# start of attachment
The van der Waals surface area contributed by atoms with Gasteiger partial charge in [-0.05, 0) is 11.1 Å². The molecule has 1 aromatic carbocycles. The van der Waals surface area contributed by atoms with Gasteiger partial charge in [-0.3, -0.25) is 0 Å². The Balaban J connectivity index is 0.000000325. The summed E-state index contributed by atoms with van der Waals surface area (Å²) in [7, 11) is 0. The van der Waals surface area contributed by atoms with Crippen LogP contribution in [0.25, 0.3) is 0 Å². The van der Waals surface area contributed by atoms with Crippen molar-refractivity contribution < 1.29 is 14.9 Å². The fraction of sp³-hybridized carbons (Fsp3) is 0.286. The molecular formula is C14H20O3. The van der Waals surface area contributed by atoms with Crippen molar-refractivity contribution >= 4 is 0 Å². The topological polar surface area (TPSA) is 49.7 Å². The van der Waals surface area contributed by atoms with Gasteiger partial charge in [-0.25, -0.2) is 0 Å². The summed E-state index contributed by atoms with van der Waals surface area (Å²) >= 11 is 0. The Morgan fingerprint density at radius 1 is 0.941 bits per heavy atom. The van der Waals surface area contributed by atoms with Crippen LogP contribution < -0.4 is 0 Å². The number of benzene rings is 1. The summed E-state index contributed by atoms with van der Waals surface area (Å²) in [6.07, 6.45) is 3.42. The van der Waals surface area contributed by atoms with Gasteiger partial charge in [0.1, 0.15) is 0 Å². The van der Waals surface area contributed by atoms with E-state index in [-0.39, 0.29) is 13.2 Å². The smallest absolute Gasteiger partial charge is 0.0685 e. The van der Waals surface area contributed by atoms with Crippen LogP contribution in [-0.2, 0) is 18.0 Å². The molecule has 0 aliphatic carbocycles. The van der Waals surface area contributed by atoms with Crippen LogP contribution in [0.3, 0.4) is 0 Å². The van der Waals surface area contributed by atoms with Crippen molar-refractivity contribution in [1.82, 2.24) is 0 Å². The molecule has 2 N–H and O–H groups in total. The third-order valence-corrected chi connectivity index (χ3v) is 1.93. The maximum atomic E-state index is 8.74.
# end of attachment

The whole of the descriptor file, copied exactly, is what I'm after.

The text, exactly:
The van der Waals surface area contributed by atoms with Gasteiger partial charge in [-0.05, 0) is 11.1 Å². The molecule has 1 aromatic carbocycles. The van der Waals surface area contributed by atoms with Gasteiger partial charge in [-0.3, -0.25) is 0 Å². The Balaban J connectivity index is 0.000000325. The summed E-state index contributed by atoms with van der Waals surface area (Å²) in [7, 11) is 0. The van der Waals surface area contributed by atoms with Crippen LogP contribution in [0.25, 0.3) is 0 Å². The van der Waals surface area contributed by atoms with Crippen molar-refractivity contribution < 1.29 is 14.9 Å². The fraction of sp³-hybridized carbons (Fsp3) is 0.286. The molecular formula is C14H20O3. The van der Waals surface area contributed by atoms with Crippen molar-refractivity contribution >= 4 is 0 Å². The topological polar surface area (TPSA) is 49.7 Å². The van der Waals surface area contributed by atoms with Gasteiger partial charge in [-0.25, -0.2) is 0 Å². The summed E-state index contributed by atoms with van der Waals surface area (Å²) >= 11 is 0. The Morgan fingerprint density at radius 1 is 0.941 bits per heavy atom. The van der Waals surface area contributed by atoms with Crippen LogP contribution < -0.4 is 0 Å². The number of benzene rings is 1. The summed E-state index contributed by atoms with van der Waals surface area (Å²) in [6.07, 6.45) is 3.42. The van der Waals surface area contributed by atoms with Gasteiger partial charge in [0.1, 0.15) is 0 Å². The van der Waals surface area contributed by atoms with E-state index in [-0.39, 0.29) is 13.2 Å². The smallest absolute Gasteiger partial charge is 0.0685 e. The van der Waals surface area contributed by atoms with Crippen LogP contribution in [-0.2, 0) is 18.0 Å². The molecule has 0 aliphatic carbocycles. The van der Waals surface area contributed by atoms with Crippen LogP contribution in [0.3, 0.4) is 0 Å². The van der Waals surface area contributed by atoms with Crippen molar-refractivity contribution in [1.82, 2.24) is 0 Å². The molecule has 2 N–H and O–H groups in total. The third-order valence-corrected chi connectivity index (χ3v) is 1.93. The maximum atomic E-state index is 8.74.